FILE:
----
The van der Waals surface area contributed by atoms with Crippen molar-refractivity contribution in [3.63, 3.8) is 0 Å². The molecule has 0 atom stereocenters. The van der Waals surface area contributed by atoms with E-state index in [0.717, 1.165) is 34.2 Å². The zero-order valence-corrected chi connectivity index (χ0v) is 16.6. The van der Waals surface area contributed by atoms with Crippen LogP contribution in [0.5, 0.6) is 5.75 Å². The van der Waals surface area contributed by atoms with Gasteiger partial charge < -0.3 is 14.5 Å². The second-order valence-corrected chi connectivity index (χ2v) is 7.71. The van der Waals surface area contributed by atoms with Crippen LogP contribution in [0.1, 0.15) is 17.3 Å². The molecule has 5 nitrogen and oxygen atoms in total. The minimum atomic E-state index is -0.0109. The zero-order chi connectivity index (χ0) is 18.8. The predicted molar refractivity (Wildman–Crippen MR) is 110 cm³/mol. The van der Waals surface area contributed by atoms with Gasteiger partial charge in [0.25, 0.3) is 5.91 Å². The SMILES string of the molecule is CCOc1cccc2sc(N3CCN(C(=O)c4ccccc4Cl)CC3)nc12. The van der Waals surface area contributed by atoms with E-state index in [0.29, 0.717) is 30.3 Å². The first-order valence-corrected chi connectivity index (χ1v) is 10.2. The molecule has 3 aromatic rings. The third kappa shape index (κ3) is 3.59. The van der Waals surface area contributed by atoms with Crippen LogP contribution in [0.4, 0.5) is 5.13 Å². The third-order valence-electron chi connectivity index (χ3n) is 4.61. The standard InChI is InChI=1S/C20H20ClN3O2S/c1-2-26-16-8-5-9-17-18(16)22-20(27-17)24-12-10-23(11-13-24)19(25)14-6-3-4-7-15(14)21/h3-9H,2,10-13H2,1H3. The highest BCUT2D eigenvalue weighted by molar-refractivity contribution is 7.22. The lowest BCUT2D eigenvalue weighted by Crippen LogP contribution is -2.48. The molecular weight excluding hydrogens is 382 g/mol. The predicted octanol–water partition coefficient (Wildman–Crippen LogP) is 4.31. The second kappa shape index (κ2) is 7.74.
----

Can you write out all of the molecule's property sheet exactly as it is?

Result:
The van der Waals surface area contributed by atoms with Crippen molar-refractivity contribution in [3.63, 3.8) is 0 Å². The molecule has 0 atom stereocenters. The van der Waals surface area contributed by atoms with E-state index in [0.717, 1.165) is 34.2 Å². The zero-order valence-corrected chi connectivity index (χ0v) is 16.6. The van der Waals surface area contributed by atoms with Crippen LogP contribution in [0.5, 0.6) is 5.75 Å². The van der Waals surface area contributed by atoms with Gasteiger partial charge < -0.3 is 14.5 Å². The second-order valence-corrected chi connectivity index (χ2v) is 7.71. The van der Waals surface area contributed by atoms with Crippen LogP contribution in [0.1, 0.15) is 17.3 Å². The molecule has 5 nitrogen and oxygen atoms in total. The minimum atomic E-state index is -0.0109. The zero-order chi connectivity index (χ0) is 18.8. The predicted molar refractivity (Wildman–Crippen MR) is 110 cm³/mol. The van der Waals surface area contributed by atoms with Gasteiger partial charge in [0.25, 0.3) is 5.91 Å². The SMILES string of the molecule is CCOc1cccc2sc(N3CCN(C(=O)c4ccccc4Cl)CC3)nc12. The van der Waals surface area contributed by atoms with E-state index in [0.29, 0.717) is 30.3 Å². The first-order valence-corrected chi connectivity index (χ1v) is 10.2. The molecule has 3 aromatic rings. The third kappa shape index (κ3) is 3.59. The van der Waals surface area contributed by atoms with Crippen LogP contribution in [0.4, 0.5) is 5.13 Å². The third-order valence-electron chi connectivity index (χ3n) is 4.61. The standard InChI is InChI=1S/C20H20ClN3O2S/c1-2-26-16-8-5-9-17-18(16)22-20(27-17)24-12-10-23(11-13-24)19(25)14-6-3-4-7-15(14)21/h3-9H,2,10-13H2,1H3. The highest BCUT2D eigenvalue weighted by molar-refractivity contribution is 7.22. The lowest BCUT2D eigenvalue weighted by Crippen LogP contribution is -2.48. The molecular weight excluding hydrogens is 382 g/mol. The predicted octanol–water partition coefficient (Wildman–Crippen LogP) is 4.31. The second kappa shape index (κ2) is 7.74.